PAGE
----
United States District Court, D. Massachusetts
PHILIP G. HADDAD, JR., Plaintiff,
CHARLES D. BAKER, JR. et. al., Defendants
October 5, 2015
G. Haddad Jr., Plaintiff, Pro se, Worcester, MA.
Charles D. Baker., Jr, Governor, Commonwealth of
Massachusetts, Timothy P. Alben, Superintendent, Mass. State
Police, James Jones, Major, Mass. State Police, Sean Newman,
Trooper, Mass. State Police, Mark R. Kmetz, Director, Mass.
Div. of Professional Licensure, Christopher N. Carroll, Chief
Investigator, Mass. Div. of Professional Licensure,
Defendants: Joshua D. Jacobson, LEAD ATTORNEY, Office of the
Attorney General Martha Coakley, One Ashburton Place, Boston,
Peter C. Nordblom, President, Nordblom Company, Defendant:
Robert R. Pierce, LEAD ATTORNEY, Pierce & Mandell, P.C,
Boston, MA; Curtis B. Dooling, II, Pierce & Mandell, PC,
Santiago Galaz, President, Securitas USA, Thomas R. Fagan,
N.E. Reg. V.P., Securitas USA, Martine Florestal, Liaison,
Securitas Security Sevices, Inc., Defendants: David R.
Kerrigan, LEAD ATTORNEY, Kenney & Sams, P.C., Southborough,
ON PENDING MOTIONS TO DISMISS
Sorokin, United States District Judge.
Philip G. Haddad filed a pro se Complaint, which the Court
interprets as alleging claims under 42 U.S.C. § 1983.
Doc. No. 1. Haddad brings these claims against private actors
and state officials, and seeks $2.9 million in damages. The
various Defendants named in the Complaint have filed three
motions to dismiss. Doc. No. 21, 27, 35.
facts are drawn from the Complaint. On April 12, 2012, Haddad
went to a privately-owned building at 1000 Washington Street
in Boston, Massachusetts, to visit the office of the
Massachusetts Division of Insurance. Doc. No. 1 at ¶
¶ 13, 23. His purpose in visiting the building was to
" inquire as to the status of the content in
correspondence previously forwarded to the Division of
Insurance." Id. at ¶ 23.
clearing building security, Haddad proceeded to the eleventh
floor to await the opening of the Division of Insurance.
Id. at ¶ 13. Shortly thereafter, Defendant
Martine Florestal of Securitas Security Services, Inc.
(" Securitas" ), informed Haddad that he had to
leave the building due to an outstanding Complaint and Order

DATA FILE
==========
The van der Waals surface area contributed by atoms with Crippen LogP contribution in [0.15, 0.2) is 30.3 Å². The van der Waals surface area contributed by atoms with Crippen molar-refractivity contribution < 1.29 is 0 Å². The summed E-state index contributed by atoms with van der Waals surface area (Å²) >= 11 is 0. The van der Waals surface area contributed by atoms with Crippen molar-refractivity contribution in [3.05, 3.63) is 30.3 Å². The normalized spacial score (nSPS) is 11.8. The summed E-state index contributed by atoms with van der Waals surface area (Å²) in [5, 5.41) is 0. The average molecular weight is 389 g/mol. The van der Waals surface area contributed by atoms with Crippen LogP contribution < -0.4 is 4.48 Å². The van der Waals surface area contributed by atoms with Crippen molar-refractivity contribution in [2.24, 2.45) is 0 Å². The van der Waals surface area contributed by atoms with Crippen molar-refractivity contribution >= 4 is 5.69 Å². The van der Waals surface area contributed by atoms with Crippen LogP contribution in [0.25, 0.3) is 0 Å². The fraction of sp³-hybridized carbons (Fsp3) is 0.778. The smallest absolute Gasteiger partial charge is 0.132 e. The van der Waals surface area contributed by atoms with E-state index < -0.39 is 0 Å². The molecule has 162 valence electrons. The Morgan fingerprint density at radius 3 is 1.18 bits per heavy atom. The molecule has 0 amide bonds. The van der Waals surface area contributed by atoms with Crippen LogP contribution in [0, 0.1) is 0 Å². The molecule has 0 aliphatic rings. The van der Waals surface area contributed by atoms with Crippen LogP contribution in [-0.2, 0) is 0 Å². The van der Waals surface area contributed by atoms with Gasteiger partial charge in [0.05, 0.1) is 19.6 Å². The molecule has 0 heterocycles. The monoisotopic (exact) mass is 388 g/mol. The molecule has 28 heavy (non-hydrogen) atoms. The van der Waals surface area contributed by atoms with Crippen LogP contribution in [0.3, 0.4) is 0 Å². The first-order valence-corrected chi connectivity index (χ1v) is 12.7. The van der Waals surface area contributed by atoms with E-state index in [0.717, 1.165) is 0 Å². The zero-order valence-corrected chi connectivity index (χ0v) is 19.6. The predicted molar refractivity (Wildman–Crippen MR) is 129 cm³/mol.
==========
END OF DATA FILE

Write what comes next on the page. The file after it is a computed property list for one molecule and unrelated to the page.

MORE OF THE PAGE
against him that was issued by the Massachusetts Division of
Professional Licensure. Id. at ¶ 14. Haddad
disputed the existence of such an Order and declined to
leave, politely. Id. at ¶ 15. Florestal advised
Haddad that she would contact the Massachusetts State Police
if he did not leave the premises. Id.
thereafter, Defendant Massachusetts State Trooper Sean Newman
appeared and advised Haddad that he must leave the building
or face arrest. Id. at ¶ 16-17. Haddad agreed
to leave, and Newman escorted him out of the building.
Id. at ¶ 18. While doing so, seven Boston
Police Officer approached Haddad, hands on their holstered
weapons, and one officer stated that they were responding to
a 911 call that reported " Haddad was in the building,
was a threat to the lives of employees in the building, [and]
was known to carry a weapon." Id. at ¶ 19.
The authorities continued to escort Haddad from the building
and a Boston Police Officer conducted a frisk search of
Haddad with Haddad's consent, but found no weapon.
Id. at ¶ 22. No excess force is alleged.
To survive a motion to dismiss [under Fed.R.Civ.P. 12(b)(6)],
a complaint must contain sufficient factual matter, accepted
as true, to 'state a claim to relief that is plausible on
its face.'" Ashcroft v. Iqbal, 556 U.S.
662, 678, 129 S.Ct. 1937, 173 L.Ed.2d 868 (2009) (quoting
Bell A. Corp. v. Twombly, 550 U.S. 544, 570, 127
S.Ct. 1955, 167 L.Ed.2d 929 (2007)). " The plausibility
standard is not akin to a 'probability requirement,'
but it asks for more than a sheer possibility that a
defendant has acted unlawfully." Id. (quoting
Twombly, 550 U.S. at 556). For purposes of the
Defendants' motions to dismiss, the Court " must
take the allegations in the complaint as true and must make
all reasonable inferences in favor of the plaintiff."
Watterson v. Page, 987 F.2d 1, 3 (1st Cir. 1993).